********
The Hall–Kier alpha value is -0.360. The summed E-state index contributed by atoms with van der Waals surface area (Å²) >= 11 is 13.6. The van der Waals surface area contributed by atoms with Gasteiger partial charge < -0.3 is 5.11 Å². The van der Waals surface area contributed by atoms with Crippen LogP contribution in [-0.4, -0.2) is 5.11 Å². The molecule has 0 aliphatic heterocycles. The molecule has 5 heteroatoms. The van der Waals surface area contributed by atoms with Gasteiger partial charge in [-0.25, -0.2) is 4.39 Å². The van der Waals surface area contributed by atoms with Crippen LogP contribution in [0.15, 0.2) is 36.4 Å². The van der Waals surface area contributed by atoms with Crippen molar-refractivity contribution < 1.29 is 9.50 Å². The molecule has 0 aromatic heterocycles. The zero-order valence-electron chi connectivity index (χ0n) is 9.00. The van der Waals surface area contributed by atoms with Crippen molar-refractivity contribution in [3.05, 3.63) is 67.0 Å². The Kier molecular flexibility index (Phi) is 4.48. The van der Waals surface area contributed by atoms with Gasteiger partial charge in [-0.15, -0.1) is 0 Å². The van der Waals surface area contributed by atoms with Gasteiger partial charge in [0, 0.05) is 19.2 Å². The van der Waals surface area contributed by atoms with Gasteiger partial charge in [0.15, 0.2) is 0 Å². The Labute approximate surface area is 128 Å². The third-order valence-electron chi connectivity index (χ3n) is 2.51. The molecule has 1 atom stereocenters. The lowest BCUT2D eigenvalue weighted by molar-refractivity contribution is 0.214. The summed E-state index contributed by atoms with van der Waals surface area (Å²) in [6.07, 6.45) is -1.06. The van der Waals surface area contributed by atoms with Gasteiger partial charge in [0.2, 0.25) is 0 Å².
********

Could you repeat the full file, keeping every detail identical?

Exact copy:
The Hall–Kier alpha value is -0.360. The summed E-state index contributed by atoms with van der Waals surface area (Å²) >= 11 is 13.6. The van der Waals surface area contributed by atoms with Gasteiger partial charge < -0.3 is 5.11 Å². The van der Waals surface area contributed by atoms with Crippen LogP contribution in [-0.4, -0.2) is 5.11 Å². The molecule has 0 aliphatic heterocycles. The molecule has 5 heteroatoms. The van der Waals surface area contributed by atoms with Gasteiger partial charge in [-0.25, -0.2) is 4.39 Å². The van der Waals surface area contributed by atoms with Crippen LogP contribution in [0.15, 0.2) is 36.4 Å². The van der Waals surface area contributed by atoms with Crippen molar-refractivity contribution < 1.29 is 9.50 Å². The molecule has 0 aromatic heterocycles. The zero-order valence-electron chi connectivity index (χ0n) is 9.00. The van der Waals surface area contributed by atoms with Crippen molar-refractivity contribution in [3.05, 3.63) is 67.0 Å². The Kier molecular flexibility index (Phi) is 4.48. The van der Waals surface area contributed by atoms with Gasteiger partial charge in [-0.15, -0.1) is 0 Å². The van der Waals surface area contributed by atoms with Gasteiger partial charge in [0, 0.05) is 19.2 Å². The van der Waals surface area contributed by atoms with Gasteiger partial charge in [0.15, 0.2) is 0 Å². The Labute approximate surface area is 128 Å². The third-order valence-electron chi connectivity index (χ3n) is 2.51. The molecule has 1 atom stereocenters. The lowest BCUT2D eigenvalue weighted by molar-refractivity contribution is 0.214. The summed E-state index contributed by atoms with van der Waals surface area (Å²) in [6.07, 6.45) is -1.06. The van der Waals surface area contributed by atoms with Gasteiger partial charge in [0.2, 0.25) is 0 Å².